The Journey begins a new series titled, “Luke: Jesus for Everyone”
Sunday Cory and I are going to tag team on the second part of Luke 1, where the stories of Zechariah and Elizabeth and Mary converge after both receive a stunning message from the angel Gabriel.
Having received the shocking news that Mary will have a son, she wonders aloud, “How can this be? Since I am a virgin.” And the angel says that the Holy Spirit will come upon her and the Most High God will overshadow her, and the baby that will be born to her will also be holy and called the Son of God.
Mary pays a visit to her relative, Elizabeth. When six month pregnant Elizabeth hears Mary’s greeting, the baby in her womb moves so that she says he’s leapt in her womb! We can imagine relatives Mary and Elizabeth falling into one another’s arms, weeping and laughing.
Through scriptures, songs have been attributed to people like Miriam, Moses, Aaron, David, Deborah, and after the world changing events Gabriel has announced, both Zechariah and Mary sing songs Luke records that can be combination of their own words and psalms of old.
Mary’s song has come to be titled, “Magnificat,” after the first word in the Latin version, meaning magnify. “My soul magnifies the Lord!”
Elizabeth somehow knows that the baby’s name is to be John, but the family pushes back, saying they don’t have any family members by that name, and that breaks custom. They motioned to Zechariah, who has been silent for the whole gestation period of his son in Elizabeth’s womb, and they give him something to write with. He writes, “his name is John.” Suddenly his tongue loosened and his ears opened on the day they take their baby to the temple for dedication and circumcision.
The period between the Old Testament and New Testament has often been called a four hundred year period of silence, where prophecies have been few, and so Zechariah’s nine months on mute and his sudden opening of his mouth to speak and sing this song makes this a prophetic word, filled with hopes of Israel for salvation over oppressors. Mary’s song is also filled with a kind of reversal of the sadness of Israel and desire for overthrow of the powers that seem to control their destiny. Salvation is much more than political, but the political freedom is a big part of what they want—they would not be celebrating if earthly powers still oppressed them. Salvation for Israel is a combination of spiritual and political, physical and spiritual freedom from the evil powers that have kept Israel from living out the true calling as God’s people shining the light of the Lord.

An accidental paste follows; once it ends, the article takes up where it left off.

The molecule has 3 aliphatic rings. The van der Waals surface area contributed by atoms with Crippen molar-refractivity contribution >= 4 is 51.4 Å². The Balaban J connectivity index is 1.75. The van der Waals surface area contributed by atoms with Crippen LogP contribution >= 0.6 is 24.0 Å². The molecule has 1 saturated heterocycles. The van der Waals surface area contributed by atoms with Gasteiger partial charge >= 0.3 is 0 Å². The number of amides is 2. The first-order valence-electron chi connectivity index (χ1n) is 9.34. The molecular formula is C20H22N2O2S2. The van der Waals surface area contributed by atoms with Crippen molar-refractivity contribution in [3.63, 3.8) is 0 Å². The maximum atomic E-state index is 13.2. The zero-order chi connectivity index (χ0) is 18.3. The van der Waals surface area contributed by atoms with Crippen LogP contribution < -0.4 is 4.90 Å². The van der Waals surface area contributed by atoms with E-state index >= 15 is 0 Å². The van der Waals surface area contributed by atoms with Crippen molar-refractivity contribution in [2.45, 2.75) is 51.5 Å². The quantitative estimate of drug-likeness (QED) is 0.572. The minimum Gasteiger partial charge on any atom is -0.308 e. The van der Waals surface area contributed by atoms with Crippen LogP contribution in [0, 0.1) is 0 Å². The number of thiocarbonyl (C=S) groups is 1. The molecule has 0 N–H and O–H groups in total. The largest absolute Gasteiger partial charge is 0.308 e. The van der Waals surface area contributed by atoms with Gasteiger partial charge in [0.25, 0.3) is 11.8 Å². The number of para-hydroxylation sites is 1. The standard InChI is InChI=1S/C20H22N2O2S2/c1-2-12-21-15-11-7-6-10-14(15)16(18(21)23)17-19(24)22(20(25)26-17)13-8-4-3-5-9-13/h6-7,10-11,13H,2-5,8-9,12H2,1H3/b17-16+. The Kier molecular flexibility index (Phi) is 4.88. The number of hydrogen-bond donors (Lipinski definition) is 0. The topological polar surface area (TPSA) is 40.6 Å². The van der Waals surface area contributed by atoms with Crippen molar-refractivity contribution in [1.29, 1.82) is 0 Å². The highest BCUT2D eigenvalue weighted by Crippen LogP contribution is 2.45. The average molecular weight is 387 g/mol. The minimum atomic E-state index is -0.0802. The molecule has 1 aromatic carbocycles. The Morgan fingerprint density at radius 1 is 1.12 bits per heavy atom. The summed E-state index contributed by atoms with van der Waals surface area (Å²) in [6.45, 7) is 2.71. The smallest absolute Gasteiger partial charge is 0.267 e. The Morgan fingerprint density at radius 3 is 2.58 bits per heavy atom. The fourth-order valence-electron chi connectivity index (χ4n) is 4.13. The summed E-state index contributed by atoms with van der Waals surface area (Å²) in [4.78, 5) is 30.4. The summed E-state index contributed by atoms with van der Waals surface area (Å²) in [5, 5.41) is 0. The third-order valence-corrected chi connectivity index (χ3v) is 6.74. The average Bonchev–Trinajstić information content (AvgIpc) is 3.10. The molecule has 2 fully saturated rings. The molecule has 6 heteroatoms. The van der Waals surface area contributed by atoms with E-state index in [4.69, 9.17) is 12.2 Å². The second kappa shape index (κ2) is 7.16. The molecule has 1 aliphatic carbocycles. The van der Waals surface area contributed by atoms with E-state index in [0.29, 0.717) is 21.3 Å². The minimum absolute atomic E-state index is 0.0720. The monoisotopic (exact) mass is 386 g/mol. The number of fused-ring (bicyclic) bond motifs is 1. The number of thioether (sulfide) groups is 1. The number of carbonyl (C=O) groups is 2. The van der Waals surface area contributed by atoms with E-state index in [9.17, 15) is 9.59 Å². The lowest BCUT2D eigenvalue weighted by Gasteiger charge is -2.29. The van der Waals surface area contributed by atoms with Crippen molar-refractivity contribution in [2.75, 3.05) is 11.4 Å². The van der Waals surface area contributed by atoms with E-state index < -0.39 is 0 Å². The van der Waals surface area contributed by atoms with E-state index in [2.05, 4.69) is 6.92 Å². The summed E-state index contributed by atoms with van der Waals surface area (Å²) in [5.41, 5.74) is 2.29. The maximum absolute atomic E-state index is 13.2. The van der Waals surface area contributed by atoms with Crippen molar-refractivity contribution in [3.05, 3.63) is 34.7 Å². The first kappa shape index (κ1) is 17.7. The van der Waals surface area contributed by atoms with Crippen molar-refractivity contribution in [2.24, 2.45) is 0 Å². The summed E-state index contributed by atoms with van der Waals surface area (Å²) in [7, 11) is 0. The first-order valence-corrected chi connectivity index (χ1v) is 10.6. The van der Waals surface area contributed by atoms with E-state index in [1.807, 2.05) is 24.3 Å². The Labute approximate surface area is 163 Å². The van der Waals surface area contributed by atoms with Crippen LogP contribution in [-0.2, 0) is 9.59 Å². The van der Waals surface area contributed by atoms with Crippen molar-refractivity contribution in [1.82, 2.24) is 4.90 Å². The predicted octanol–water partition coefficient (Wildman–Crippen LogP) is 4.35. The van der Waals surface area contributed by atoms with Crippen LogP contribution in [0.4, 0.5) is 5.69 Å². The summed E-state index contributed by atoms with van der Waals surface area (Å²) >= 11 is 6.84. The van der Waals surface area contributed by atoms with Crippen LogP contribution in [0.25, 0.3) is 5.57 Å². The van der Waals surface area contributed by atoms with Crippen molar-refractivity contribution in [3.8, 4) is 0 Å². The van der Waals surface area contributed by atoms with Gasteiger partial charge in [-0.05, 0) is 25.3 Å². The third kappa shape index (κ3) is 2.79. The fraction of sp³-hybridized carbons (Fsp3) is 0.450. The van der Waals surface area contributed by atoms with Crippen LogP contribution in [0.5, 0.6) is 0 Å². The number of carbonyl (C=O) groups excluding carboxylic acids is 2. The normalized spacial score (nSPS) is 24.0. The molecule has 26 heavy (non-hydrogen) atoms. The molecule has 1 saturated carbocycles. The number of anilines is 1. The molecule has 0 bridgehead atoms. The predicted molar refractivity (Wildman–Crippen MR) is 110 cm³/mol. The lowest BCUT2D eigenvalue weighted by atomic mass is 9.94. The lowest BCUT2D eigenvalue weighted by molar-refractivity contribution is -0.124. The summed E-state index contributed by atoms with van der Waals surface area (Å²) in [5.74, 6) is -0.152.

The reason it’s so important to have this background is that now the Magnificat and Zechariah’s song make more sense in light of this period of silence and political oppression. When they speak or sing these words, the words are prophetic. God is concerned to accomplish God’s own purposes, but the beautiful thing about this, says N.T. Wright, is that God also looks upon the needs and desires of individuals in need like Zechariah and Elizabeth, looks on a young girl Mary with favor, and does the big purposes through ordinary people who are beloved.
I’m posting a ZOE version of the Magnificat, and Cory Legg and the Journey worship team plans to sing this Sunday, Dec 16, 2018. Come hear this song and my sermon, and you’ll also hear our children singing three Christmas songs as well.
I’m also posting a Matt Maher version of “Zechariah’s Canticle.”
Greg Taylor, M.Div.
Greg Taylor is the preacher for The Journey. He holds degrees in Print Journalism from Harding University and a Master of Divinity from Harding School of Theology. Greg is working on his Doctor of Ministry at Phillips Theological Seminary in Tulsa, Oklahoma, where The Journey is located. Greg is married to Jill, who is a math teacher at Broken Arrow High School. They have three adult children, Ashley, Anna, and Jacob, and of course they are very proud of each of what God has done in each one of their lives. Greg is author of several books you can order from your favorite bookseller.